Section 168(5) of the Insolvency Act states: “If any person is aggrieved by an act or decision of the liquidator, that person may apply to the court; and the court may confirm, reverse or modify the act or decision complained of, and make such order in the case as it thinks just.”
The High Court decided that the Brakes had no standing to make an application under either s303(1) or 168(5). They appealed.
The Court of Appeal undertook a substantial review of the existing case law on office-holder challenges to assess whether the High Court was right to find that the Brakes had no standing to make the applications.
Lady Justice Asplin handed down the judgment with which Lord Justice Henderson and Lord Justice Floyd agreed.
The Court of Appeal made clear that there was no substantial difference in the effect of either section despite one applying to liquidation and other bankruptcy. This was despite s303 using the term “dissatisfied” compared to s168’s use of “aggrieved”, and the absence of the term “creditor” in s168. As such, the Court of Appeal took the view the case authority applying to one also applied to the other.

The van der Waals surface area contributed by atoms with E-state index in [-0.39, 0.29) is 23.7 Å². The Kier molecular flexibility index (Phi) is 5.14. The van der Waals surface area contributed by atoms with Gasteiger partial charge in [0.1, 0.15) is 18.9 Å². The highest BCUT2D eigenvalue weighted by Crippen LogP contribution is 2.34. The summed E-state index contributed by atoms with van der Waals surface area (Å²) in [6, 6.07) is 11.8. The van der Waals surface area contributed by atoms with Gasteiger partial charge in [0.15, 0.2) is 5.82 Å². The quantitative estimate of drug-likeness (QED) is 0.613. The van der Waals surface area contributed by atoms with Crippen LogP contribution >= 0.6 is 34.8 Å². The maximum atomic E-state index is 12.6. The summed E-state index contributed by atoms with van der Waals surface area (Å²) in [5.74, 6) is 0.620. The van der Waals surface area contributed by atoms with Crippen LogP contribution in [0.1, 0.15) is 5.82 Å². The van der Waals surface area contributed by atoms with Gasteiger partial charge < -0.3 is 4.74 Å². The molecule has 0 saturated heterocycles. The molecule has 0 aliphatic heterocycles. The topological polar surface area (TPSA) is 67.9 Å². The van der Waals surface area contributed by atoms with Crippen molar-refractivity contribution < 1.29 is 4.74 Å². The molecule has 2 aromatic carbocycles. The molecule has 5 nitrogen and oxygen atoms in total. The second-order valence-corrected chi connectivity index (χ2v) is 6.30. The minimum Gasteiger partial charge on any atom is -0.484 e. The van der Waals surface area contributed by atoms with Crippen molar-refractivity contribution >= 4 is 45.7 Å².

The Court of Appeal also underlined that where the insolvency office-holders were also officers of the court (as is the case for a liquidator of a compulsory, i.e. court-ordered liquidation, and a trustee in bankruptcy), the court will not permit its officers to act in a way that it would be wrong for the court itself to act.
The Court of Appeal also rejected the notion that to have standing there must be no other avenue for relief available.
The Bankruptcy Appeal
The Court of Appeal found that merely being a bankrupt or former bankrupt (and, therefore, being included in the wording of s303(1)) was not enough on its own to give standing to apply. The bankrupt, having been relieved of their debts, does not have standing merely to meddle with the administration of the bankruptcy estate. The Court of Appeal set out a two-part test for standing which is worth quoting:
“…the [bankrupt] must be able to show that he has a substantial interest which has been affected by the conduct complained of and a direct interest in the relief sought (emphasis added).”
The Court of Appeal went on to qualify the above statement by saying that the existence of a surplus, namely money left over after payment of all bankruptcy debts and expenses to which the bankrupt was entitled, was one way of establishing that the bankrupt had a substantial interest, but not the only one.